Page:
National Minority Health Month Spotlight: Strategies to Position Youth for Potential Behavioral Health Careers


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By Roxana A. Hernandez, MPH, Shayla C. Anderson, MPH, CHES, Mary Roary, PhD, MBA – Office of Behavioral Health Equity

As we observe National Minority Health Month, this is a great time to share strategies on how to grow a more diverse and culturally competent behavioral health workforce capable of meeting the needs of our minority populations starting with our youth. Behavioral health desperately needs more culturally competent providers channeled into the profession who can understand the experiences of minorities. Many minority youth face some of the greatest disparities in behavioral health, which includes lacking access to providers familiar with their racial, cultural, and ethnic experiences. Minorities in general may not choose careers in behavioral health due to the stigma placed around behavioral health issues, financial disadvantages, limited access to mentors in the behavioral health workforce, and limited opportunities to explore careers in behavioral health. Through this blog, we offer valuable tips regarding how to cultivate the next generation of behavioral health professionals, especially for our schools, career/technical education programs, colleges/universities, community and civic organizations, faith-based institutions, and families.

  1. Boost high school graduation rates, especially among Black (79%), Hispanic (81%), and American Indian/Alaska Natives (74%) who currently have rates below the U.S. average of 85%. Diversity and inclusivity in the racial and ethnic minority behavioral health workforce could be constrained by lower high school graduation rates among racial and ethnic minorities.

    Enhance access to student support services (no cost tutoring programming), experiential learning opportunities (field research/field trips, gamification, and internships), alternative schooling, service-learning activities to immerse students into the local community by adding elements of leadership and empowerment, active learning (rather than passive). Boost career shadowing/experiences for racial/ethnic minorities by providing free after-school programs and activities (peer support groups, sports, reading/book clubs, debate club, garden club, financial literacy, etc.) and providing free nutritious meals as incentives. Enlist support from community schools, fraternities/sororities, community colleges, churches, and community-based organizations to prevent dropouts. A student’s learning experience can also serve as an opportunity to support a community organization in need of additional human resources.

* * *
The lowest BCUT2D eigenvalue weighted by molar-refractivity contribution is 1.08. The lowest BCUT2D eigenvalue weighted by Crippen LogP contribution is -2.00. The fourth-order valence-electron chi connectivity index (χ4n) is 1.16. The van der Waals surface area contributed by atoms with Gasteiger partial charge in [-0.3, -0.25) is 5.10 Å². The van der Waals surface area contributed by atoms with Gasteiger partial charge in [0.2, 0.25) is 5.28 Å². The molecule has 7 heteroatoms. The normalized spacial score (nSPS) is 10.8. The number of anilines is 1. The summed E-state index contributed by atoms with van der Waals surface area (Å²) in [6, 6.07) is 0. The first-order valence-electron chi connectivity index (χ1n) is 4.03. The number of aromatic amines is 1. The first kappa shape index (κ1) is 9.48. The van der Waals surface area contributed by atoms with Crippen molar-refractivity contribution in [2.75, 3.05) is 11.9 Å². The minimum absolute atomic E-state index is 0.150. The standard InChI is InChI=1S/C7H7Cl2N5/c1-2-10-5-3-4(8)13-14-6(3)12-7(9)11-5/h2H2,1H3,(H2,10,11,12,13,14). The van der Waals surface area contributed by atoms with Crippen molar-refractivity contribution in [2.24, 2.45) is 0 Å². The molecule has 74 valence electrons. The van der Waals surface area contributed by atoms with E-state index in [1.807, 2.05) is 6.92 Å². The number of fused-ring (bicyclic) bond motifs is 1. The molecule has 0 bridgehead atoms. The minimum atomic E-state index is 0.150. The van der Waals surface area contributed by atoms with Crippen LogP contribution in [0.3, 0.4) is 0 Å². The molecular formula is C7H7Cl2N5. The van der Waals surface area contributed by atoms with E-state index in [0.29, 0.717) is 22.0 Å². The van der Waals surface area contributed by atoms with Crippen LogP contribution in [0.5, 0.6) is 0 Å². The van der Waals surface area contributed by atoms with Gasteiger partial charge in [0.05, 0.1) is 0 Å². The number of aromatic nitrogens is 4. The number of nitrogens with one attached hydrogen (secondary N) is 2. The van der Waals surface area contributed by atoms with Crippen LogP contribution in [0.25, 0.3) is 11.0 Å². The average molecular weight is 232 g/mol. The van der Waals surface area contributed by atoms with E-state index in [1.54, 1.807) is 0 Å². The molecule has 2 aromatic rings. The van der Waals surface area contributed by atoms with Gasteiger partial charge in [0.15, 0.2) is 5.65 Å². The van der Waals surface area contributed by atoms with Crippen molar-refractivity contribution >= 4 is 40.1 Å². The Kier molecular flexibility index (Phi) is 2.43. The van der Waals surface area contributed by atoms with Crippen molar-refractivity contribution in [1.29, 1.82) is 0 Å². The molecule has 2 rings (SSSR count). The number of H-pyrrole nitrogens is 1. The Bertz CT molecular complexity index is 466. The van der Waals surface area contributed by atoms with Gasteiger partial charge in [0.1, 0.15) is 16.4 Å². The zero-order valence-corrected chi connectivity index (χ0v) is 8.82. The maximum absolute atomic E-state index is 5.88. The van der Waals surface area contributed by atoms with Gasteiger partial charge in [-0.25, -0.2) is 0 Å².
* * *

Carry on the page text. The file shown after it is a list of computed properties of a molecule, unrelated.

2. Increase public awareness of and interest in pursuing behavioral health careers (psychologist, psychiatrist, psychiatric nurse specialist, substance abuse counselor, social worker, licensed professional counselor, pastoral counselor, school counselor, behavioral health educators, promotors, etc.) among racial/ethnic minority parents, caregivers and students through radios, social media (TikTok, Instagram, Facebook, Twitter), public service announcements, and career fairs.

    Launch public awareness campaigns using culturally appropriate language and imagery to gain interest among minority youth and to eliminate stigma surrounding the behavioral health profession. Develop messaging and disseminate through social media, television, YouTube, radio, and other platforms to engage youth and their families. Using culturally appropriate messaging will assist with better engaging the interest of minority youth for behavioral health careers. Public awareness campaigns can assist in building the relationships needed to empower our next generation of diverse, culturally competent behavioral health professionals.

  3. Provide access to diverse mentors in the behavioral health profession.